Fathers’ rights have come a long way over the years, but many men in Illinois and the rest of the United States would argue that they are still fighting an uphill battle in child custody proceedings.
Unmarried fathers, especially, may feel like the laws are stacked against them. That’s why it’s important for unmarried fathers in Illinois to register with the state’s putative father registry as soon as their child is born.
The registry provides the father with the legal standing to ask the court for child custody or visitation rights, or challenge an adoption. In the case of an adoption, Illinois law requires that the father who is named on the registry must be contacted before the adoption can legally take place.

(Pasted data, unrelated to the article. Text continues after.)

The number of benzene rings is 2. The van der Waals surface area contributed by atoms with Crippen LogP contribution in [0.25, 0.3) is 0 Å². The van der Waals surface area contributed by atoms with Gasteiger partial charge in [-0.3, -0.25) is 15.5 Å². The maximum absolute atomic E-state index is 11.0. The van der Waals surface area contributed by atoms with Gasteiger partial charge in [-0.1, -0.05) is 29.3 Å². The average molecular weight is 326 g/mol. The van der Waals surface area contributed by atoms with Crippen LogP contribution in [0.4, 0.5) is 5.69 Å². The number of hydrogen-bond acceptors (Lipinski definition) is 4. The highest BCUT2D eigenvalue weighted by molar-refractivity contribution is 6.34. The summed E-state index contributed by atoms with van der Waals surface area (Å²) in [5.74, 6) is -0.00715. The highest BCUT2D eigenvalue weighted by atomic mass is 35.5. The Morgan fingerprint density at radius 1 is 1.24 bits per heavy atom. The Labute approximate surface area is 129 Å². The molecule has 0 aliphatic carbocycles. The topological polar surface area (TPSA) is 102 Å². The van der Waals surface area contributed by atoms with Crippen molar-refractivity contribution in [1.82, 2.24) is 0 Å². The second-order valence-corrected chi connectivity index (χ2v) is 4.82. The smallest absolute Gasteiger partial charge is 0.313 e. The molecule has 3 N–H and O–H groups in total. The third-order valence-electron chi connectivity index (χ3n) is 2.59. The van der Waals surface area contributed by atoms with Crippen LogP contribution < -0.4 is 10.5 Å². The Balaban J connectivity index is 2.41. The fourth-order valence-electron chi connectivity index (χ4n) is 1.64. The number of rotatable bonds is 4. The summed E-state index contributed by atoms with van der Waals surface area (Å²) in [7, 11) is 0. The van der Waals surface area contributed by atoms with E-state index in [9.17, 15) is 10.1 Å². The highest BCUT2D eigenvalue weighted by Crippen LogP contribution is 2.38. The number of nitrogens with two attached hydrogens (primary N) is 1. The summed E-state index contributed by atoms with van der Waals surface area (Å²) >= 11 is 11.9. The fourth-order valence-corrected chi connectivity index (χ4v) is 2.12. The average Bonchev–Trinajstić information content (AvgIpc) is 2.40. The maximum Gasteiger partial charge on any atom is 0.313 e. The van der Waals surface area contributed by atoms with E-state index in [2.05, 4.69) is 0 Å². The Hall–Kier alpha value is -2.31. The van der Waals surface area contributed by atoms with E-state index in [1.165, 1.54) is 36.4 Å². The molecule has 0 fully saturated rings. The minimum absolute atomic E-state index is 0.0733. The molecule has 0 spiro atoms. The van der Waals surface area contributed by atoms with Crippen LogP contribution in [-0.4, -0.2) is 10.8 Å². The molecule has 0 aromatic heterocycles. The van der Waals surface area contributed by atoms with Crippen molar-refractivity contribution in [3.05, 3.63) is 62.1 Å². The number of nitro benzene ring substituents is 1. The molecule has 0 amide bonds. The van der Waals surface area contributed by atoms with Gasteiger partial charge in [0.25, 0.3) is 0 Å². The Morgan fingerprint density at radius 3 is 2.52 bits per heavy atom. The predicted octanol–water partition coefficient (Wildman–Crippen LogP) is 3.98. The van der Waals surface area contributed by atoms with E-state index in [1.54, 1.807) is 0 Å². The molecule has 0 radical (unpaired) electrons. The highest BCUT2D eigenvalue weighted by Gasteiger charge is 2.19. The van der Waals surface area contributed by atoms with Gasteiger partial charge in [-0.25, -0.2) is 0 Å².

However, if the father is never made aware of the child’s birth, he will not know to register and his parental rights will not be protected.
This is the situation that arose in a recent adoption case that was heard by the North Carolina Supreme Court. Ultimately, the state’s highest court ruled that a man could not challenge the adoption of the child he fathered because he had not established parental rights.
The court held that the man had not shown any interest that his ex-girlfriend could become pregnant, and if he had been interested in finding out about the pregnancy he easily could have.
Although the case didn’t take place in Illinois, it serves as a reminder of the unsympathetic approach the courts sometimes take to unmarried fathers in paternity and adoption cases.
For that reason, it’s extremely important for unmarried fathers to have an experienced lawyer on their side when seeking custody or visitation rights, or attempting to fight an adoption.
Source: News & Record, “Court doesn’t upset adoption for biological father,” Doug Clark, June 12, 2014